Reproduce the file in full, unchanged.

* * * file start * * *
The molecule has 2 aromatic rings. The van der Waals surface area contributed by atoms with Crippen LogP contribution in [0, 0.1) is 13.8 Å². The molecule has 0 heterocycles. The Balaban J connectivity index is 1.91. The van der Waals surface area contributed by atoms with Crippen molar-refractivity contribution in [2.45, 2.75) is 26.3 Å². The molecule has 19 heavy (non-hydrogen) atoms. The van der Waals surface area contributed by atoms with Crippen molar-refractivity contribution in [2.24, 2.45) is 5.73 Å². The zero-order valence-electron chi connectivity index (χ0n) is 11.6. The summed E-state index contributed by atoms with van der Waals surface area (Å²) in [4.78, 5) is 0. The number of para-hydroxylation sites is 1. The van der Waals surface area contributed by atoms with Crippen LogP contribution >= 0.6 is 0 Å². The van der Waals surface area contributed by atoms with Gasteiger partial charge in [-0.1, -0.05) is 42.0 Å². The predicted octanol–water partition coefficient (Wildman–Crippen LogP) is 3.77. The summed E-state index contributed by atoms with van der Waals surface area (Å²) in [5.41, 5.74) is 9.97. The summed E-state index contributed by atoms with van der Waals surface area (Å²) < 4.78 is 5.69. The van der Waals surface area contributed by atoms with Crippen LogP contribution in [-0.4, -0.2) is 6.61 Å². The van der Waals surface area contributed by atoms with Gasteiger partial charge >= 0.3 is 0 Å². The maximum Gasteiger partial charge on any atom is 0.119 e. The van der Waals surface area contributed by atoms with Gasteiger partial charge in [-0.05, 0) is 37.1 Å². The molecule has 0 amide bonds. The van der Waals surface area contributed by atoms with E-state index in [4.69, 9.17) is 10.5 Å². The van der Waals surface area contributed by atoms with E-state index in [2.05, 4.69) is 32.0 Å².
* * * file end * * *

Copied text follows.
The molecule has 2 aromatic rings. The van der Waals surface area contributed by atoms with Crippen LogP contribution in [0, 0.1) is 13.8 Å². The molecule has 0 heterocycles. The Balaban J connectivity index is 1.91. The van der Waals surface area contributed by atoms with Crippen molar-refractivity contribution in [2.45, 2.75) is 26.3 Å². The molecule has 19 heavy (non-hydrogen) atoms. The van der Waals surface area contributed by atoms with Crippen molar-refractivity contribution in [2.24, 2.45) is 5.73 Å². The zero-order valence-electron chi connectivity index (χ0n) is 11.6. The summed E-state index contributed by atoms with van der Waals surface area (Å²) in [4.78, 5) is 0. The number of para-hydroxylation sites is 1. The van der Waals surface area contributed by atoms with Crippen LogP contribution >= 0.6 is 0 Å². The van der Waals surface area contributed by atoms with Gasteiger partial charge in [-0.1, -0.05) is 42.0 Å². The predicted octanol–water partition coefficient (Wildman–Crippen LogP) is 3.77. The summed E-state index contributed by atoms with van der Waals surface area (Å²) in [5.41, 5.74) is 9.97. The summed E-state index contributed by atoms with van der Waals surface area (Å²) < 4.78 is 5.69. The van der Waals surface area contributed by atoms with Crippen LogP contribution in [-0.4, -0.2) is 6.61 Å². The van der Waals surface area contributed by atoms with Gasteiger partial charge >= 0.3 is 0 Å². The maximum Gasteiger partial charge on any atom is 0.119 e. The van der Waals surface area contributed by atoms with Gasteiger partial charge in [-0.05, 0) is 37.1 Å². The molecule has 0 amide bonds. The van der Waals surface area contributed by atoms with E-state index in [4.69, 9.17) is 10.5 Å². The van der Waals surface area contributed by atoms with E-state index in [2.05, 4.69) is 32.0 Å².